NCAA Overhauls Rules for Transgender Athletes After University of Pennsylvania Swimmer Dominates

New rules are governing transgender athletes in the NCAA. The association has announced brand new policies that will change the way transgender athletes compete in college sports.

These changes come on the heels of dominating performances by a Division 1 women’s swimmer from the University of Pennsylvania. Lia Thomas, formerly known as Will Thomas, is a transgender swimmer who has caused intense criticism and claims of unfairness from those who have competed against her. She has dominated her division for the University of Pennsylvania.

The NCAA has now put out a statement that indicates it is choosing a “sport-by-sport approach” to rules governing the competition of transgender athletes. The body that makes the rules for collegiate sports said the changes will be enforced immediately. The new standards will now be set by the national governing body of each sport or by the International Olympic Committee (IOC).

The statement from the NCAA says that the new plan will align transgender student-athlete inclusion in college sports with the most recent policy changes that came from the United States Olympic and Paralympic Committee and International Olympic Committee.

John DeGioia, the NCAA board chairman and president of Georgetown University, said, “We are steadfast in our support of transgender student-athletes and the fostering of fairness across college sports. It is important that NCAA member schools, conferences, and college athletes compete in an inclusive, fair, safe, and respectful environment and can move forward with a clear understanding of the new policy.”

The change in the IOC guidelines for the inclusion of transgender athletes in sports came last November. They announced many new rules and objectives for sport-specific bodies to apply to the standards they have for transgender athletes.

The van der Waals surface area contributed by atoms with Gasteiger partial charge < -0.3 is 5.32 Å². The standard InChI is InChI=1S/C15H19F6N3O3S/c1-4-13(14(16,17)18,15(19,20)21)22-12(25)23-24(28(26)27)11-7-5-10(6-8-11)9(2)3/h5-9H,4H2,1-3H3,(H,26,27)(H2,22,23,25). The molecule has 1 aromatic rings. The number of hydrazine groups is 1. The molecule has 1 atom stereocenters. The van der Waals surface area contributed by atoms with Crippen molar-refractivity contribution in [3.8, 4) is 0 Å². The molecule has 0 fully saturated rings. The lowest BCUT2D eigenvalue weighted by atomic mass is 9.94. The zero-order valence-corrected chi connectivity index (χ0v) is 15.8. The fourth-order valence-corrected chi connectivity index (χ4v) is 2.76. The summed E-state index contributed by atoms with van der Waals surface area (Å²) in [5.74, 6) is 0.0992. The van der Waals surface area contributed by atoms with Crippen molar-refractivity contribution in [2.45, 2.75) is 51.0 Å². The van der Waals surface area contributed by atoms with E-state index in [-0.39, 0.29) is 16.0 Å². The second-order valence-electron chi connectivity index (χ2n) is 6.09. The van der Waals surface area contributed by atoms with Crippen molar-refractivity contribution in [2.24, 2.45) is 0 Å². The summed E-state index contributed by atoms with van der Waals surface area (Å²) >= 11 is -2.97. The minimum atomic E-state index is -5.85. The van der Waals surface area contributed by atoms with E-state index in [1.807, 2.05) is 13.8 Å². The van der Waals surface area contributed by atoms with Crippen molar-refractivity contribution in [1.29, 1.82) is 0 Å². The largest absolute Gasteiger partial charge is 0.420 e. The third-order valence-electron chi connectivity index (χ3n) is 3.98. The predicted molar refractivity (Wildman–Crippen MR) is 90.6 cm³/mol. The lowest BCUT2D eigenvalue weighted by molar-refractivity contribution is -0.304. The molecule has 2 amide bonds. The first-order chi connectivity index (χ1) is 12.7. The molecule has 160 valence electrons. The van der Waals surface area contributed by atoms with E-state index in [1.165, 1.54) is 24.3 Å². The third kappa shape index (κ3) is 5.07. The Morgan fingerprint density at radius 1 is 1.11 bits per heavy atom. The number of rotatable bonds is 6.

These new guidelines took the play of rules that had been in place since 2015. Those rules stated that the testosterone levels of transgender women must measure below 10 nanomoles per liter for at least one year before competing. The rationale for the new guidelines came because the IOC believed that the 2015 plan to be outdated.

Lia Thomas competed in men’s Division 1 swimming as Will Thomas before transitioning and, then, applying to compete as a female in the summer of 2020. Thomas began to dominate in the university’s women’s swimming competition. She now holds the top records for the 2021-2022 season in six events.

It was reported that “In early December, Thomas utterly crushed the women competing with Thomas at the University of Akron’s Zippy Invitational, winning the 1650 free by a gargantuan 38 seconds ahead of the young woman finishing second, winning the 500 free by a whopping twelve seconds ahead of the woman finishing second, and winning the 200 free by a still-huge seven seconds, setting new Penn records along with meet and pool records.”

Thomas did lose one race on January 8th, but there is some controversy around that loss. She lost to another transgender athlete, a swimmer from Yale named Iszac Henig who was formerly known as Izzi Henig. Henig is biologically female but identifies as male. He has undergone a mastectomy but did not take hormones so that he could still compete on the women’s swim team. When Thomas competed with Henig, she swam several seconds above her previous time.

One of Thomas’ teammates has alleged that Thomas and Henig intentionally threw the race. They said that it was blatantly obvious that Thomas was just keeping pace with the other swimmers and she was just not trying.

Now that the rules in the NCAA will be changing sport by sport, there is a whole new level of confusion surrounding this issue.